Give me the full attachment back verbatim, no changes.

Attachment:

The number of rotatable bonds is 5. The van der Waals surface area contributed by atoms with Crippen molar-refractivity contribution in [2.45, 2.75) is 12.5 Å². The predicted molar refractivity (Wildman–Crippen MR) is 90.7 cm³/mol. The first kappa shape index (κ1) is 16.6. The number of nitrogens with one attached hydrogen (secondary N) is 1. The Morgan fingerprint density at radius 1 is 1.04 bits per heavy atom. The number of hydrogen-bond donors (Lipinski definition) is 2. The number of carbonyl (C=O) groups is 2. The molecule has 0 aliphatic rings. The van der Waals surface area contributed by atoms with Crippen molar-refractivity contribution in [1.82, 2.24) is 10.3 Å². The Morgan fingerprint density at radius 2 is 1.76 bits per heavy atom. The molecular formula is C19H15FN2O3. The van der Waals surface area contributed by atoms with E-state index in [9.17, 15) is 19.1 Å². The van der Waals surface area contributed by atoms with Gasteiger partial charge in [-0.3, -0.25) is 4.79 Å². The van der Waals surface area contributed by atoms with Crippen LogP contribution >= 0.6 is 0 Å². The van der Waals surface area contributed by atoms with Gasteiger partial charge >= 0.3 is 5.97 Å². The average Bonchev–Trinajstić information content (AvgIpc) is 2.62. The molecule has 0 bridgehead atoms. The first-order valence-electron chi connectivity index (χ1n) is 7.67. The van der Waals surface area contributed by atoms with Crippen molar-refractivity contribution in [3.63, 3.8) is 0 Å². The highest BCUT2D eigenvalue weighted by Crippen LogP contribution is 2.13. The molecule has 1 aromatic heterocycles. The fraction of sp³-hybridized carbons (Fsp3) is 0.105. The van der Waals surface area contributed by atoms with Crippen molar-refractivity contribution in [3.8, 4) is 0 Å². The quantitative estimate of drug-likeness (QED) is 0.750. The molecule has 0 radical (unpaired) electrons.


The number of rotatable bonds is 5. The van der Waals surface area contributed by atoms with Crippen molar-refractivity contribution in [2.45, 2.75) is 12.5 Å². The predicted molar refractivity (Wildman–Crippen MR) is 90.7 cm³/mol. The first kappa shape index (κ1) is 16.6. The number of nitrogens with one attached hydrogen (secondary N) is 1. The Morgan fingerprint density at radius 1 is 1.04 bits per heavy atom. The number of hydrogen-bond donors (Lipinski definition) is 2. The number of carbonyl (C=O) groups is 2. The molecule has 0 aliphatic rings. The van der Waals surface area contributed by atoms with Crippen molar-refractivity contribution in [1.82, 2.24) is 10.3 Å². The Morgan fingerprint density at radius 2 is 1.76 bits per heavy atom. The molecular formula is C19H15FN2O3. The van der Waals surface area contributed by atoms with E-state index in [9.17, 15) is 19.1 Å². The van der Waals surface area contributed by atoms with Gasteiger partial charge in [-0.3, -0.25) is 4.79 Å². The van der Waals surface area contributed by atoms with Crippen LogP contribution >= 0.6 is 0 Å². The van der Waals surface area contributed by atoms with Gasteiger partial charge >= 0.3 is 5.97 Å². The average Bonchev–Trinajstić information content (AvgIpc) is 2.62. The molecule has 0 bridgehead atoms. The first-order valence-electron chi connectivity index (χ1n) is 7.67. The van der Waals surface area contributed by atoms with Crippen molar-refractivity contribution in [3.63, 3.8) is 0 Å². The highest BCUT2D eigenvalue weighted by Crippen LogP contribution is 2.13. The molecule has 1 aromatic heterocycles. The fraction of sp³-hybridized carbons (Fsp3) is 0.105. The van der Waals surface area contributed by atoms with Crippen molar-refractivity contribution in [3.8, 4) is 0 Å². The quantitative estimate of drug-likeness (QED) is 0.750. The molecule has 0 radical (unpaired) electrons.